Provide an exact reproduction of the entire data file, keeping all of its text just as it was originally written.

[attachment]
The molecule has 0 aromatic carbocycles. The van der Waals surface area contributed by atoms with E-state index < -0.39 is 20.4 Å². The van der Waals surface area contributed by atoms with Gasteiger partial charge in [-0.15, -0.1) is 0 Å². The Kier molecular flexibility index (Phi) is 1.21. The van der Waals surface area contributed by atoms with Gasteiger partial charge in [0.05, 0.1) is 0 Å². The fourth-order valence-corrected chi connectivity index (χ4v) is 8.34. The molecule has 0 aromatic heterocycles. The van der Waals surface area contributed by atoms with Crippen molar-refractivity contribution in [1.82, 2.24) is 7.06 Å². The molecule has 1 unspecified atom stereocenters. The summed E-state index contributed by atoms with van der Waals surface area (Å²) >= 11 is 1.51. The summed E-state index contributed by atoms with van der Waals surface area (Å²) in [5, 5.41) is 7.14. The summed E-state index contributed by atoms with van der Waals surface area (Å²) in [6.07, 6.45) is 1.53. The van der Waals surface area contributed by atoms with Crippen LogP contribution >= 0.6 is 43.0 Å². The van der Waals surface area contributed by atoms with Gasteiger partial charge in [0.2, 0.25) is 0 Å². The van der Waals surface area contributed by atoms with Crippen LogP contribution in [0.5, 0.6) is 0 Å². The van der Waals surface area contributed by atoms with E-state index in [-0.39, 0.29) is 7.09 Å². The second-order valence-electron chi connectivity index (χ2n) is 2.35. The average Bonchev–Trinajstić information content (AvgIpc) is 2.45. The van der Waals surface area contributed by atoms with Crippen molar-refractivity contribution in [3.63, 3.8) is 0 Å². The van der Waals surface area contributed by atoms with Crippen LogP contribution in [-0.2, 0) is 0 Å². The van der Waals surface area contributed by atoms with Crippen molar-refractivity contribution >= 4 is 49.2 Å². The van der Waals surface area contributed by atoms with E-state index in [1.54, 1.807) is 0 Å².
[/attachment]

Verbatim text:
The molecule has 0 aromatic carbocycles. The van der Waals surface area contributed by atoms with E-state index < -0.39 is 20.4 Å². The van der Waals surface area contributed by atoms with Gasteiger partial charge in [-0.15, -0.1) is 0 Å². The Kier molecular flexibility index (Phi) is 1.21. The van der Waals surface area contributed by atoms with Gasteiger partial charge in [0.05, 0.1) is 0 Å². The fourth-order valence-corrected chi connectivity index (χ4v) is 8.34. The molecule has 0 aromatic heterocycles. The van der Waals surface area contributed by atoms with Crippen molar-refractivity contribution in [1.82, 2.24) is 7.06 Å². The molecule has 1 unspecified atom stereocenters. The summed E-state index contributed by atoms with van der Waals surface area (Å²) >= 11 is 1.51. The summed E-state index contributed by atoms with van der Waals surface area (Å²) in [5, 5.41) is 7.14. The summed E-state index contributed by atoms with van der Waals surface area (Å²) in [6.07, 6.45) is 1.53. The van der Waals surface area contributed by atoms with Crippen LogP contribution >= 0.6 is 43.0 Å². The van der Waals surface area contributed by atoms with Gasteiger partial charge in [0.2, 0.25) is 0 Å². The van der Waals surface area contributed by atoms with Crippen LogP contribution in [0.5, 0.6) is 0 Å². The van der Waals surface area contributed by atoms with E-state index in [-0.39, 0.29) is 7.09 Å². The second-order valence-electron chi connectivity index (χ2n) is 2.35. The average Bonchev–Trinajstić information content (AvgIpc) is 2.45. The van der Waals surface area contributed by atoms with Crippen molar-refractivity contribution in [3.63, 3.8) is 0 Å². The van der Waals surface area contributed by atoms with Crippen LogP contribution in [-0.2, 0) is 0 Å². The van der Waals surface area contributed by atoms with Crippen molar-refractivity contribution >= 4 is 49.2 Å². The van der Waals surface area contributed by atoms with E-state index in [1.54, 1.807) is 0 Å².